Radio streaming service TuneIn has announced Seattle institution Sub Pop as its first label station. Launched last week and already at 3,500 followers, the station features Sub Pop's extensive back catalog and current releases for shows like Sub Pop Rock City ("the harder side of Sub Pop"), Behind The Garage ("lesser-known gems"), and Subterranean Pop ("what popular music will sound like when Sub Pop takes over"); beginners' guides playlists; and artist-specific programming from label stalwarts Shabazz Palaces, Luluc, Lee Bains III & The Glory Fires, and clipping., which include commentary or interviews about how the record was made.
According to Siobhan Murphy, TuneIn's public relations manager, the Sub Pop partnership -- besides being "an additional medium to let people know about their newer or older artists" -- follows the company's "main goal to be the number-one place for all audio from all over the world." Right now, TuneIn counts 100,000 stations, 4 million podcasts, and 50 million monthly users that listen to the service an average of 90 minutes a day. Its on-demand streamed content providers include NPR, CNN, and the Weather Channel, among others. TuneIn also features artist-based stations like Kenny Chesney's No Shoes Radio, Wu Tang's Wu World Radio, and the official Avicii podcast LE7ELS, in addition to artist pages for the likes of Arctic Monkeys, Maroon 5, and Rihanna, which direct the listener to global radio stations that play them.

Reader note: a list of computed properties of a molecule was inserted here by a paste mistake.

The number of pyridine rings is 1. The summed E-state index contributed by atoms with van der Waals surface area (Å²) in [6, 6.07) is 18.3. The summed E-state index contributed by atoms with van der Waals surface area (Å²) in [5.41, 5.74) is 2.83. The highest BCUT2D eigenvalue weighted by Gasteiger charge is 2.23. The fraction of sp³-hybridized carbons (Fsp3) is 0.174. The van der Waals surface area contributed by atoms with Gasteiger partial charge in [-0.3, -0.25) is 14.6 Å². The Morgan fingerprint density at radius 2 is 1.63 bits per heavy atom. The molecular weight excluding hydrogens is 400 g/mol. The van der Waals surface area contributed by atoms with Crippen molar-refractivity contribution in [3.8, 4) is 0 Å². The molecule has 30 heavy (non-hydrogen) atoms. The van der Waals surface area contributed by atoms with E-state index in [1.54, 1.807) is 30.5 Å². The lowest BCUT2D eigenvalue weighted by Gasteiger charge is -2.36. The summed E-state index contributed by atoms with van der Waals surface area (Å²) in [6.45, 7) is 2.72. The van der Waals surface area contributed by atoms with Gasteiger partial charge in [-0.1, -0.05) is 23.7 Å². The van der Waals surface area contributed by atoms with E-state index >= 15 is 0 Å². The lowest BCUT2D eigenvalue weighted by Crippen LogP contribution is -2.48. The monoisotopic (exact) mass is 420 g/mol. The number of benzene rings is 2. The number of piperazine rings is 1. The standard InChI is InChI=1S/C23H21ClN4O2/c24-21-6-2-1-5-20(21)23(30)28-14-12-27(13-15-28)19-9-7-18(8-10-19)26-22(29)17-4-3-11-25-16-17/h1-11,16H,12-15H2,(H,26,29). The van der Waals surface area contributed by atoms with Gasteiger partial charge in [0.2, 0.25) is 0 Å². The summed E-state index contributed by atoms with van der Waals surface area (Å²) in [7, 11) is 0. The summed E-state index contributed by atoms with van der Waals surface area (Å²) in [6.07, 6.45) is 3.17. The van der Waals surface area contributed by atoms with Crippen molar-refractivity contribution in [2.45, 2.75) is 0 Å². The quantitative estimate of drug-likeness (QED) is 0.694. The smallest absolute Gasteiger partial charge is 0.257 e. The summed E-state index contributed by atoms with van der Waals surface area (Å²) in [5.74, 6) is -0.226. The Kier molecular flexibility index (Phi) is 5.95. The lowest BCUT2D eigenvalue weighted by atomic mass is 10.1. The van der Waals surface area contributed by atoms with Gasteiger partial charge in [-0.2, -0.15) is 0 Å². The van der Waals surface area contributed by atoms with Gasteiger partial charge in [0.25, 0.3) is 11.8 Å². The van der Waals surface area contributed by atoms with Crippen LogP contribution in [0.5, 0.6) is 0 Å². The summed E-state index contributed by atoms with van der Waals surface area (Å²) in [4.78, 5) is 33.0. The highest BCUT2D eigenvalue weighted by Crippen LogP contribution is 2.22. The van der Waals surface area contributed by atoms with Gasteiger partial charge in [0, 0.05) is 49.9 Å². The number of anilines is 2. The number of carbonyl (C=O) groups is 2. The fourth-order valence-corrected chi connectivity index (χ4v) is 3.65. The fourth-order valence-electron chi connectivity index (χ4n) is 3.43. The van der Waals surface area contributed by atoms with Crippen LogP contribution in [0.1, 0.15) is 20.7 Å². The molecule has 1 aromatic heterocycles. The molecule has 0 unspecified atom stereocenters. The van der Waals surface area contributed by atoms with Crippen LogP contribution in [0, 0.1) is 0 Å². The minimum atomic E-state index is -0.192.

In contrast to other online radio services like Songza or Pandora, TuneIn aims for more of a social networking platform on par with Twitter or Facebook, showing listeners a feed of which users and what broadcasters they follow. In an interview with FastCompany a few months ago, company CEO John Donham said, "What we came to realize was that the way the web works today is lot more like a network model, so instead of having to search and browse for things, you build a list of content that you associate yourself with." That includes, in somewhat of a contrast to the premium TuneIn places on live DJs, a learning algorithm to match listeners with pertinent content.
According to CrunchBase, the Palo Alto-based company's funding value stands at $50.2 million. TuneIn raised $25 million last year in a round of funding that also coincided with evidence of internet radio's growing consumer appeal. In the first quarter of 2013, self-reported time spent listening to online radio was about 12 hours, almost double the six hours, 13 minutes five years earlier, according to Arbitron. During that time span, the percentage of listeners 12 and older that listen to online radio weekly more than doubled to 33% from 13%. Though Murphy says TuneIn has no plans to partner with other record labels, with such rapidly growing numbers on both sides of the (virtual) dial, it may be only a matter of time.